main line of the O'Cathain clan who ruled Tyrone for a thousand years. Now we're trying
to flesh out the paper trail. However though Protestant at least from the early 1700s in part
(the Catholics are invisible), they tended to live on townlands that were part of Church of
Ireland estates, esp. the huge Archdiocese of Armagh estate. The church was not required to
only rent to Protestants in the 1600s, unlike Planters (who largely ignored this rule anyway).
the church estates were full of Irish people. So their presence there goes hand in hand with
their DNA -- I can't say their ethnicity -- because as far back as I can trace them, some are
Protestants who have trades like blacksmiths. Middling Protestants, sometimes Presbyterian
and sometimes not. So they 'fit the pattern' of assimilated Irish -- living on churchlands,
not fanatically Presbyterian.
Many of their descendents live in eastern Tennesssee....so when passing through, duff your
hat. The hillsss are allivvveee with Irish princes......
In the early 1600s there were laws against Scots intermarrying with Irish in Ireland. The
history books tell us that when they were repealed, there was great rejoicing. Why? because
everyone was already intermarrying. We can prove that via DNA evidence.
In any case if you are ethnically Scotch Irish, you will not pass up a free beer. You can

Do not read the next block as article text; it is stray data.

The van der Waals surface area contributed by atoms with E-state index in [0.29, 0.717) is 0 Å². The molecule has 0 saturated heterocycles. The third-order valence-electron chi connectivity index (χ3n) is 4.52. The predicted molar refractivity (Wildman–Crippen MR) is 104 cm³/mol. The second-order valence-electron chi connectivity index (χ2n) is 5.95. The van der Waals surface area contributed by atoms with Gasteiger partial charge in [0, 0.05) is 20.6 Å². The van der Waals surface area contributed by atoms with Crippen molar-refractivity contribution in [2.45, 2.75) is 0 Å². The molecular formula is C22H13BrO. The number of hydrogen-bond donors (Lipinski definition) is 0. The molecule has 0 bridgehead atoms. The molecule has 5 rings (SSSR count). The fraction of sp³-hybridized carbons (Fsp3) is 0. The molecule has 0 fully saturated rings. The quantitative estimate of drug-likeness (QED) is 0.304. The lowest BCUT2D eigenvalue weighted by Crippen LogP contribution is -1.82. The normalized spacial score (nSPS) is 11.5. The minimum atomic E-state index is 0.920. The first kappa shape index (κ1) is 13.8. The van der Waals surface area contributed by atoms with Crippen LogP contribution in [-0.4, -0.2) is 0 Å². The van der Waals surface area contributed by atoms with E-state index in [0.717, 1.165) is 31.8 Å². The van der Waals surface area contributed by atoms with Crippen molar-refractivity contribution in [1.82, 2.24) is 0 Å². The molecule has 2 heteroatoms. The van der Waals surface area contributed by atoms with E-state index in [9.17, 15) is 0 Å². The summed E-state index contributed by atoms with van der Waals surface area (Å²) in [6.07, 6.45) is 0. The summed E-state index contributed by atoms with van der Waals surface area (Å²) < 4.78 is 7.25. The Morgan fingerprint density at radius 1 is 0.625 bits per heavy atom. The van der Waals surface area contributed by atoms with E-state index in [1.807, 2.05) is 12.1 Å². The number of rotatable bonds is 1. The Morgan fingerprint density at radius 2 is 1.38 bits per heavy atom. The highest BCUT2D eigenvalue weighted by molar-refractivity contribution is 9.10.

get your DNA tested free (without going to a specific pub in New York) at
http://www.smgf.org/ . It will cost you to get results unless you can figure them out once they are in the database. www.genetree.com is the partner to go through. Or it has possibly changed
since I last tried to figure it out.
If you test at www.familytreedna.com, you join the Ulster Heritage DNA Project there (and get a discount). The admins know a lot about Scots and Irish DNA. The Admin there determined the
McLays of Bute descend from the O'Cain clan too. I got two in Scotland on my Scottish side --
so I am also descended from this Irish clan.
A study of surnames can also id the influx of Irish into the settler population. My grandfather's
Covenantor lines from central and northern Antrim, who settled in western Pennsylvania after the War, include many Irish su rnames from the Northern Ulster coast. Many are ambiguous like the Kanes, McKanes, etc. Could be Irish or Scots. In this area, probably Irish, but only a DNA